(A) Monocytes from a proportion of SLE patients induce proliferation of allogeneic CD4+ T cells. Lowercase letters refer to patients. (B) SLE patients' serum induces monocytes to differentiate into cells with DC properties. Monocytes cultured with SLE patients' serum (left), but not with autologous serum (right), cluster within 12 to 24 hours, and, within 24 to 72 hours, clustered cells display fine cytoplasmic projections (Giemsa staining, middle). (C) Flow cytometry analysis of surface markers. (D) Monocytes cultured with serum from SLE patients induce proliferation of naı̈ve CD4+CD45RA+ T cells. Representative of three experiments. (E) Induction of DC differentiation is related to disease activity. Monocytes cultured with 20 different samples of serum from SLE patients were tested for induction of T cell proliferation. GM-CSF and IL-4 cultured monocytes were used as a 100% “gold standard.” The allostimulatory activity of monocytes cultured with SLE patients' serum is expressed as a percentage of T cell proliferation induced by GM-CSF/IL-4 monocytes (horizontal axis) and related to disease activity (SLEDAI, vertical axis). SLEDAI consists of nine groups of clinical and laboratory criteria that include assessment of organ systems: CNS, vascular, renal, musculoskeletal, serosal, dermal, immunologic, and hematologic. Simple regression analysis (r 2 = 0.23).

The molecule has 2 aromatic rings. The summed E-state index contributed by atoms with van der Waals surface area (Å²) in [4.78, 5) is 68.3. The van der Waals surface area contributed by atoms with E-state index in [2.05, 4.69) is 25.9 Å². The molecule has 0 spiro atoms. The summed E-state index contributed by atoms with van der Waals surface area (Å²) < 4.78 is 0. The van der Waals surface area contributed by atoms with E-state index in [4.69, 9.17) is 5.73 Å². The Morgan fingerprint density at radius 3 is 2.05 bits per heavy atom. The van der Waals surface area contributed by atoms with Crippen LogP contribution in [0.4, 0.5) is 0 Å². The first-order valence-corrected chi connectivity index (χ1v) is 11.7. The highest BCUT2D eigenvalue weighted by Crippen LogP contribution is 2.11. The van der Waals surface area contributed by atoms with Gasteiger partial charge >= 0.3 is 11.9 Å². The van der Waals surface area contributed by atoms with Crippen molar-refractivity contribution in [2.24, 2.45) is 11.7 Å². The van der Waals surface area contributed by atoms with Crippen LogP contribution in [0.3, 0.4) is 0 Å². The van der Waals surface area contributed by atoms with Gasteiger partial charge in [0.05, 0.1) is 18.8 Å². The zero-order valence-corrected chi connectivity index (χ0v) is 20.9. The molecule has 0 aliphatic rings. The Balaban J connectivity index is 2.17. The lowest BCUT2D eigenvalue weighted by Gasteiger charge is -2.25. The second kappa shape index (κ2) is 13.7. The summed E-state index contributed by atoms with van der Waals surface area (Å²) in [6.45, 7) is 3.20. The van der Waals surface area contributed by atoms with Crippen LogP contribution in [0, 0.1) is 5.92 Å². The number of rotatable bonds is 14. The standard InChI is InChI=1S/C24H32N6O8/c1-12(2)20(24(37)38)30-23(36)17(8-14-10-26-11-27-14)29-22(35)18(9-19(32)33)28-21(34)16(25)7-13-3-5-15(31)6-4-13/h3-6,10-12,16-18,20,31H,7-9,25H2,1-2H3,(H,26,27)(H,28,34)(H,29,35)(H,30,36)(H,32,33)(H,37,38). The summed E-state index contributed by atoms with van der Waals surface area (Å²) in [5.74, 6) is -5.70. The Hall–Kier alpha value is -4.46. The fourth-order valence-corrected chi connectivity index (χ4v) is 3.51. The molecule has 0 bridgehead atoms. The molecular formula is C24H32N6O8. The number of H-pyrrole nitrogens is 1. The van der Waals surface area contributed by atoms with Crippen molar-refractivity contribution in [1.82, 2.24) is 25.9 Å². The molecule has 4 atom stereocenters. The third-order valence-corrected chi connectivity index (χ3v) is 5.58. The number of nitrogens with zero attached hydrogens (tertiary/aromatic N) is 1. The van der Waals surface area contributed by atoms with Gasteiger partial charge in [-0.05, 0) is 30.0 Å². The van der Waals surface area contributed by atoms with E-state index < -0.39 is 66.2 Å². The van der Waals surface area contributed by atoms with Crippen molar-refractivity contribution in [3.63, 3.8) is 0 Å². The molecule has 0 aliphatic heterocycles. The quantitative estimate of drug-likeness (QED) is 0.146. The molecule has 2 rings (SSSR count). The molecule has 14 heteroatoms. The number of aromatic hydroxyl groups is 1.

Figure 2

Monocytes cultured with SLE patients' serum present antigens from apoptotic cells to autologous CD4+ T lymphocytes. (A) Flow cytometry phagocytosis assay with HLA-DR fluorescein isothiocyanate (FITC)-stained monocytes cultured with serum from SLE patients and DNA-labeled (7AAD), killed allogeneic cells. Phagocytosis is determined as the percentage of double fluorescence. (B) Monocytes cultured with SLE patients' serum present antigens from apoptotic cells to autologous CD4+ T cells as indicated by cell proliferation (means ± SD from triplicates). Representative of three experiments.